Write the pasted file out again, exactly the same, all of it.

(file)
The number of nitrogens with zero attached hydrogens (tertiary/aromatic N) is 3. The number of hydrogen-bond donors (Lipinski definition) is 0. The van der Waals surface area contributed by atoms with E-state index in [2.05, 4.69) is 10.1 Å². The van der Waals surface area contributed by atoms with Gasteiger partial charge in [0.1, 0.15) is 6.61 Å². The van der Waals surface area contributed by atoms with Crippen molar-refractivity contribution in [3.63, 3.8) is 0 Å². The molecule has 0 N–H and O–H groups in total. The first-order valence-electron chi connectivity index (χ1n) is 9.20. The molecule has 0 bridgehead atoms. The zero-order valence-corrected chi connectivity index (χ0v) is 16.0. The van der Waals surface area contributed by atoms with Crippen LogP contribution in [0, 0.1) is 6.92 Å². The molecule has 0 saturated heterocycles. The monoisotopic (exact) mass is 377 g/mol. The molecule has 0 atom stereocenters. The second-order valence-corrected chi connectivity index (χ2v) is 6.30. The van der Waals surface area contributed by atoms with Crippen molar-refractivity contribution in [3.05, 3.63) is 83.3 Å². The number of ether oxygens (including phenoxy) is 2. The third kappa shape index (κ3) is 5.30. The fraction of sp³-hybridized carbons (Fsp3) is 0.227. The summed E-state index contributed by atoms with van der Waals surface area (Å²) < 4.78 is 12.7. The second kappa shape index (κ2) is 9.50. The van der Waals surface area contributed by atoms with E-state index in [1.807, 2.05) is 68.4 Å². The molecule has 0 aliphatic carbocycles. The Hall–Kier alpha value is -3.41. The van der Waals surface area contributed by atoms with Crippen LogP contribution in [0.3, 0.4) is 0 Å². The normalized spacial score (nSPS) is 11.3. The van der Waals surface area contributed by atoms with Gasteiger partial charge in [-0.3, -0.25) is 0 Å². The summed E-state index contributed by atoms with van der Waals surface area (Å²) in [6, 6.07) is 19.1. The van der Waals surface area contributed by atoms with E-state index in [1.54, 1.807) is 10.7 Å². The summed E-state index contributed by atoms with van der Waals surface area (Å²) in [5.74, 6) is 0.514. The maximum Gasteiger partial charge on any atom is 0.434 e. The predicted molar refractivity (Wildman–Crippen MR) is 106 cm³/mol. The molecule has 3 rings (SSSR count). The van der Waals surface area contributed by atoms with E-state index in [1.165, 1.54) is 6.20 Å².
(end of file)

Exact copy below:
The number of nitrogens with zero attached hydrogens (tertiary/aromatic N) is 3. The number of hydrogen-bond donors (Lipinski definition) is 0. The van der Waals surface area contributed by atoms with E-state index in [2.05, 4.69) is 10.1 Å². The van der Waals surface area contributed by atoms with Gasteiger partial charge in [0.1, 0.15) is 6.61 Å². The van der Waals surface area contributed by atoms with Crippen molar-refractivity contribution in [3.63, 3.8) is 0 Å². The molecule has 0 N–H and O–H groups in total. The first-order valence-electron chi connectivity index (χ1n) is 9.20. The molecule has 0 bridgehead atoms. The zero-order valence-corrected chi connectivity index (χ0v) is 16.0. The van der Waals surface area contributed by atoms with Crippen LogP contribution in [0, 0.1) is 6.92 Å². The molecule has 0 saturated heterocycles. The monoisotopic (exact) mass is 377 g/mol. The molecule has 0 atom stereocenters. The second-order valence-corrected chi connectivity index (χ2v) is 6.30. The van der Waals surface area contributed by atoms with Crippen molar-refractivity contribution in [3.05, 3.63) is 83.3 Å². The number of ether oxygens (including phenoxy) is 2. The third kappa shape index (κ3) is 5.30. The fraction of sp³-hybridized carbons (Fsp3) is 0.227. The summed E-state index contributed by atoms with van der Waals surface area (Å²) < 4.78 is 12.7. The second kappa shape index (κ2) is 9.50. The van der Waals surface area contributed by atoms with E-state index in [1.807, 2.05) is 68.4 Å². The molecule has 0 aliphatic carbocycles. The Hall–Kier alpha value is -3.41. The van der Waals surface area contributed by atoms with Crippen LogP contribution in [0.3, 0.4) is 0 Å². The normalized spacial score (nSPS) is 11.3. The van der Waals surface area contributed by atoms with Gasteiger partial charge in [-0.3, -0.25) is 0 Å². The summed E-state index contributed by atoms with van der Waals surface area (Å²) in [6, 6.07) is 19.1. The van der Waals surface area contributed by atoms with E-state index in [1.54, 1.807) is 10.7 Å². The summed E-state index contributed by atoms with van der Waals surface area (Å²) in [5.74, 6) is 0.514. The maximum Gasteiger partial charge on any atom is 0.434 e. The predicted molar refractivity (Wildman–Crippen MR) is 106 cm³/mol. The molecule has 3 rings (SSSR count). The van der Waals surface area contributed by atoms with E-state index in [1.165, 1.54) is 6.20 Å².